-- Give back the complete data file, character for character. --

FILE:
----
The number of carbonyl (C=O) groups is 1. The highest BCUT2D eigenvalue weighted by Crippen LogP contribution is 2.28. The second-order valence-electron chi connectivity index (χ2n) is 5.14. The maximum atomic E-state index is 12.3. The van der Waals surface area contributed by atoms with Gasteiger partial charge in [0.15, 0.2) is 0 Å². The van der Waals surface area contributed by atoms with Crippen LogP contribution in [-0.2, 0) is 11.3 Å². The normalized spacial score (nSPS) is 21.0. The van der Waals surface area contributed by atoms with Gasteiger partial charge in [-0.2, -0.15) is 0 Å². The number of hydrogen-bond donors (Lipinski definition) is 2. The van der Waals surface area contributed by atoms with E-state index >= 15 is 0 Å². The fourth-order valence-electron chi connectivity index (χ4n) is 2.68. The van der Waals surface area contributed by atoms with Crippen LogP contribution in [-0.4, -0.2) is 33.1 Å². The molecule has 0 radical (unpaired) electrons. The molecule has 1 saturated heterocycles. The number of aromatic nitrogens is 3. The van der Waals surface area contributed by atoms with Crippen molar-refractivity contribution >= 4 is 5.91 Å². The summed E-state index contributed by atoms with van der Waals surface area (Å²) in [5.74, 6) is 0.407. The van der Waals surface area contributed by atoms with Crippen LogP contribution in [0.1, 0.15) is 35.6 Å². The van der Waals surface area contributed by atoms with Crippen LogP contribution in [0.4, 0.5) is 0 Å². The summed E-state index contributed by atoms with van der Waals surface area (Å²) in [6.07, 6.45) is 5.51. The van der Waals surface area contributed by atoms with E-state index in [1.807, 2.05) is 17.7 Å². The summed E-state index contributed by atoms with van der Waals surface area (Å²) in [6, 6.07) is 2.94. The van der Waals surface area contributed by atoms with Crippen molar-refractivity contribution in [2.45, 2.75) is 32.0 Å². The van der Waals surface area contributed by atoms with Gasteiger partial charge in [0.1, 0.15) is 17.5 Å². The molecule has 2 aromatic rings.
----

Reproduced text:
The number of carbonyl (C=O) groups is 1. The highest BCUT2D eigenvalue weighted by Crippen LogP contribution is 2.28. The second-order valence-electron chi connectivity index (χ2n) is 5.14. The maximum atomic E-state index is 12.3. The van der Waals surface area contributed by atoms with Gasteiger partial charge in [0.15, 0.2) is 0 Å². The van der Waals surface area contributed by atoms with Crippen LogP contribution in [-0.2, 0) is 11.3 Å². The normalized spacial score (nSPS) is 21.0. The van der Waals surface area contributed by atoms with Gasteiger partial charge in [-0.2, -0.15) is 0 Å². The number of hydrogen-bond donors (Lipinski definition) is 2. The van der Waals surface area contributed by atoms with E-state index >= 15 is 0 Å². The fourth-order valence-electron chi connectivity index (χ4n) is 2.68. The van der Waals surface area contributed by atoms with Crippen LogP contribution in [-0.4, -0.2) is 33.1 Å². The molecule has 0 radical (unpaired) electrons. The molecule has 1 saturated heterocycles. The number of aromatic nitrogens is 3. The van der Waals surface area contributed by atoms with Crippen molar-refractivity contribution >= 4 is 5.91 Å². The summed E-state index contributed by atoms with van der Waals surface area (Å²) in [5.74, 6) is 0.407. The van der Waals surface area contributed by atoms with Crippen LogP contribution in [0.1, 0.15) is 35.6 Å². The van der Waals surface area contributed by atoms with Crippen LogP contribution in [0.4, 0.5) is 0 Å². The summed E-state index contributed by atoms with van der Waals surface area (Å²) in [6.07, 6.45) is 5.51. The van der Waals surface area contributed by atoms with E-state index in [1.807, 2.05) is 17.7 Å². The summed E-state index contributed by atoms with van der Waals surface area (Å²) in [6, 6.07) is 2.94. The van der Waals surface area contributed by atoms with Crippen molar-refractivity contribution in [2.45, 2.75) is 32.0 Å². The van der Waals surface area contributed by atoms with Gasteiger partial charge in [0.1, 0.15) is 17.5 Å². The molecule has 2 aromatic rings.